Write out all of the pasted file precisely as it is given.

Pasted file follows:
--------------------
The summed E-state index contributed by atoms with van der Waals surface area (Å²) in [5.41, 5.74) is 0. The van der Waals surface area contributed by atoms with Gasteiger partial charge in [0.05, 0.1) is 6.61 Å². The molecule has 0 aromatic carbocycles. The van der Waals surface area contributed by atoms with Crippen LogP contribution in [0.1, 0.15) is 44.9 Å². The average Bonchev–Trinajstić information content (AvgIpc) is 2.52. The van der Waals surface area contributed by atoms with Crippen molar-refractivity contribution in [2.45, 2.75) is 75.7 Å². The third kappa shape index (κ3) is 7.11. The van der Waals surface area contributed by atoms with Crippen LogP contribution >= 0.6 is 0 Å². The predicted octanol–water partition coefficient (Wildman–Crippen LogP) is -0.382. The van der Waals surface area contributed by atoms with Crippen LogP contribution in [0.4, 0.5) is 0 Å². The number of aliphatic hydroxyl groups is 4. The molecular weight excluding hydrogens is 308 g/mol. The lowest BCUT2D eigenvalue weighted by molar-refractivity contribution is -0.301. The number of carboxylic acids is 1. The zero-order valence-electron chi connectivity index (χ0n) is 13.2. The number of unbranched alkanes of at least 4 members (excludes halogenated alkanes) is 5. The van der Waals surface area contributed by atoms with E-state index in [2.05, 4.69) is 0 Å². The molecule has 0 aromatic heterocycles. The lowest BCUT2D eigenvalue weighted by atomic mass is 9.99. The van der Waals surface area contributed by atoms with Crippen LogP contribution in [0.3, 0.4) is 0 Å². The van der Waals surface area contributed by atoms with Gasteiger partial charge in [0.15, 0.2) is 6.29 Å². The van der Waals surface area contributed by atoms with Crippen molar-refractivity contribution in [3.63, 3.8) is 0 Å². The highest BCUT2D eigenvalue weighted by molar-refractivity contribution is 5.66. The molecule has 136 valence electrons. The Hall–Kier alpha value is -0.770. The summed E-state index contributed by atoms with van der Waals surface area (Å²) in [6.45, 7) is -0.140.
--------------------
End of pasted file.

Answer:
The summed E-state index contributed by atoms with van der Waals surface area (Å²) in [5.41, 5.74) is 0. The van der Waals surface area contributed by atoms with Gasteiger partial charge in [0.05, 0.1) is 6.61 Å². The molecule has 0 aromatic carbocycles. The van der Waals surface area contributed by atoms with Crippen LogP contribution in [0.1, 0.15) is 44.9 Å². The average Bonchev–Trinajstić information content (AvgIpc) is 2.52. The van der Waals surface area contributed by atoms with Crippen molar-refractivity contribution in [2.45, 2.75) is 75.7 Å². The third kappa shape index (κ3) is 7.11. The van der Waals surface area contributed by atoms with Crippen LogP contribution >= 0.6 is 0 Å². The predicted octanol–water partition coefficient (Wildman–Crippen LogP) is -0.382. The van der Waals surface area contributed by atoms with Crippen LogP contribution in [0.4, 0.5) is 0 Å². The number of aliphatic hydroxyl groups is 4. The molecular weight excluding hydrogens is 308 g/mol. The lowest BCUT2D eigenvalue weighted by molar-refractivity contribution is -0.301. The number of carboxylic acids is 1. The zero-order valence-electron chi connectivity index (χ0n) is 13.2. The number of unbranched alkanes of at least 4 members (excludes halogenated alkanes) is 5. The van der Waals surface area contributed by atoms with E-state index in [2.05, 4.69) is 0 Å². The molecule has 0 aromatic heterocycles. The lowest BCUT2D eigenvalue weighted by atomic mass is 9.99. The van der Waals surface area contributed by atoms with Crippen LogP contribution in [0.3, 0.4) is 0 Å². The van der Waals surface area contributed by atoms with Gasteiger partial charge in [0.15, 0.2) is 6.29 Å². The van der Waals surface area contributed by atoms with Crippen molar-refractivity contribution in [3.63, 3.8) is 0 Å². The highest BCUT2D eigenvalue weighted by molar-refractivity contribution is 5.66. The molecule has 136 valence electrons. The Hall–Kier alpha value is -0.770. The summed E-state index contributed by atoms with van der Waals surface area (Å²) in [6.45, 7) is -0.140.